At first it resembles a planet: dark, snowy and dissected down in the middle with a dark red scar. But come a little closer and realize that you are looking for something much larger than a planet – more than 100 billion planets.
This is a new map of space, made up of four-year observations from the Pan-Stars Observatory in Maui, Hawaii. Hidden in this mosaic picture of the Milky Way (this is the large red spot in the middle) and its close cosmic neighborhood are more than 800 million stars, galaxies and wandering interstellar objects that are seen from the point of view of the Mountain Observatory. [11 Fascinating Facts About Our Milky Way Galaxy]
Soon, stars around the world will have the opportunity to study each of these objects (and millions more) in detail thanks to what scientists from Hawaii University in Mano (UH) have called the greatest release of astronomical data from all the time .
In partnership with the Baltimore Space Telescope Science Institute, UH released 1.6 billion five-byte data (1.6 million gigabytes) recorded by the Pan-STARRS telescope since 2010. This massive ejection of data is equivalent to about 2 billion sega, or 30,000 times the total text content of Wikipedia, according to a UH statement.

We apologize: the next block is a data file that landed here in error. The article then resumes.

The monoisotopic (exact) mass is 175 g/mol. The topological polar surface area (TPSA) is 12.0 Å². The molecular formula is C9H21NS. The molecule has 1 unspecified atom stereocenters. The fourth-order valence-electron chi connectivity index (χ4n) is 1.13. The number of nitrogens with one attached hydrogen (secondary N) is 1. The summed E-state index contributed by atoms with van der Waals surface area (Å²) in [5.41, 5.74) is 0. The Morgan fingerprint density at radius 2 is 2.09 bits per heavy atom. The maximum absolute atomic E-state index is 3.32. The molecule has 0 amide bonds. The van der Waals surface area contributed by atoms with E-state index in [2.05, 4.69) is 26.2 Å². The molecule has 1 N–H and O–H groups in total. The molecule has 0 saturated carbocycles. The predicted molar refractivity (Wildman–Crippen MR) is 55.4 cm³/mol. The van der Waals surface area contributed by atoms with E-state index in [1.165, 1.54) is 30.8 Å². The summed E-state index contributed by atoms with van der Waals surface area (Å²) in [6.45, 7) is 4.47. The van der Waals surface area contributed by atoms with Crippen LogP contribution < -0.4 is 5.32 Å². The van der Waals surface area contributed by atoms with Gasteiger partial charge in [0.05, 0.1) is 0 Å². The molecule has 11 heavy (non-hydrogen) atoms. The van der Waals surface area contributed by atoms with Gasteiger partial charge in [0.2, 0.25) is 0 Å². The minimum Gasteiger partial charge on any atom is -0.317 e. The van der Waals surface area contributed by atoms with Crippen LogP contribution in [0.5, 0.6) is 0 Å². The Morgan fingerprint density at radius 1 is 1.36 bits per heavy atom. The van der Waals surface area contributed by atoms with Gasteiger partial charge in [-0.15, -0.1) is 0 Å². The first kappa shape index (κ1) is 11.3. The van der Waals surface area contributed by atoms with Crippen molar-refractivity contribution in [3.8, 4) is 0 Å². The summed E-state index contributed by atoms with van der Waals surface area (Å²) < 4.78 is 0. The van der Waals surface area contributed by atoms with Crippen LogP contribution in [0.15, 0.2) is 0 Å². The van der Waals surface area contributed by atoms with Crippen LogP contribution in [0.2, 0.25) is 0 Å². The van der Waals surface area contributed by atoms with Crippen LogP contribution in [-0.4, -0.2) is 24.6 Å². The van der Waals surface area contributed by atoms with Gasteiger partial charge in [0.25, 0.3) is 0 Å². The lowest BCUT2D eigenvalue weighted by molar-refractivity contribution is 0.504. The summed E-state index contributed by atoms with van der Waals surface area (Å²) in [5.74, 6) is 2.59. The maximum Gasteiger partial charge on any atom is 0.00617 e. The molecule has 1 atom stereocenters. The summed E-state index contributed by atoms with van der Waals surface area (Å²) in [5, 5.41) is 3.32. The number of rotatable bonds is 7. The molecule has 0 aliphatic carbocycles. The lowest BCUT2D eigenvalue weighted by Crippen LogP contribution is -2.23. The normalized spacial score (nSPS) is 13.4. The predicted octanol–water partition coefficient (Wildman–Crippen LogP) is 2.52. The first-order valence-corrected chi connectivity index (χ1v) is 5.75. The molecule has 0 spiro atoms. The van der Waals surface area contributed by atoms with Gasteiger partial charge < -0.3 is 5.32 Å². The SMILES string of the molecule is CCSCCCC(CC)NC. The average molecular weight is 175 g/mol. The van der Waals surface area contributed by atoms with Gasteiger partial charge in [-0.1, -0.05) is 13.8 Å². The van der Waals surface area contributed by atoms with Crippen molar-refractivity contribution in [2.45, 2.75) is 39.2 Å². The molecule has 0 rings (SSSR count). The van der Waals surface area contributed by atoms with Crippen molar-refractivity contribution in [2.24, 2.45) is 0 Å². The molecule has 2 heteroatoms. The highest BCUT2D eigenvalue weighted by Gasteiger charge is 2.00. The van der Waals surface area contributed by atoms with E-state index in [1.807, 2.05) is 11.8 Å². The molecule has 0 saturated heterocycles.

"We put the universe in a box and everyone can look," said Conrad Holmberg, a project engineer for the project.
Of course, the entire universe is not here – just the huge vault in the sky, seen over Hawaii, centered on the Northern Star, Polaris. A piece of the Milky Way galaxy cuts the middle of the image, becoming brighter near the bottom of the frame, where the galaxy fills the black hole in the center of the night. Thick clouds of interstellar dust that swallow blue light and seem to glow in red, puddles along the galaxy.
The Pan-STARRS telescope recorded much smaller shots that made this image possible with a 1.4 billion-pixel digital camera that broke the sky in visible and near-infrared light. Astronomers scanned the sky 12 times, using five different telescopic filters for four years. The combined results of these scans are visible in this image as well as the new data message.
According to Ken Chambers, Director of Pan-STARRS Observatories, the observations of this telescope have already helped the astronomical community to study the value of the cosmic galaxy phenomenon over the last few years (partly thanks to a smaller data set released in 2016) .
"During the search for objects close to Earth, Pan-STARRS made a lot of discoveries from" Oumuamua, passing through our solar system to lonely planets among the stars, "says the Chambers statement. "We hope people will discover all the things we have missed in this incredibly large and rich set of data."
Originally posted on Live science,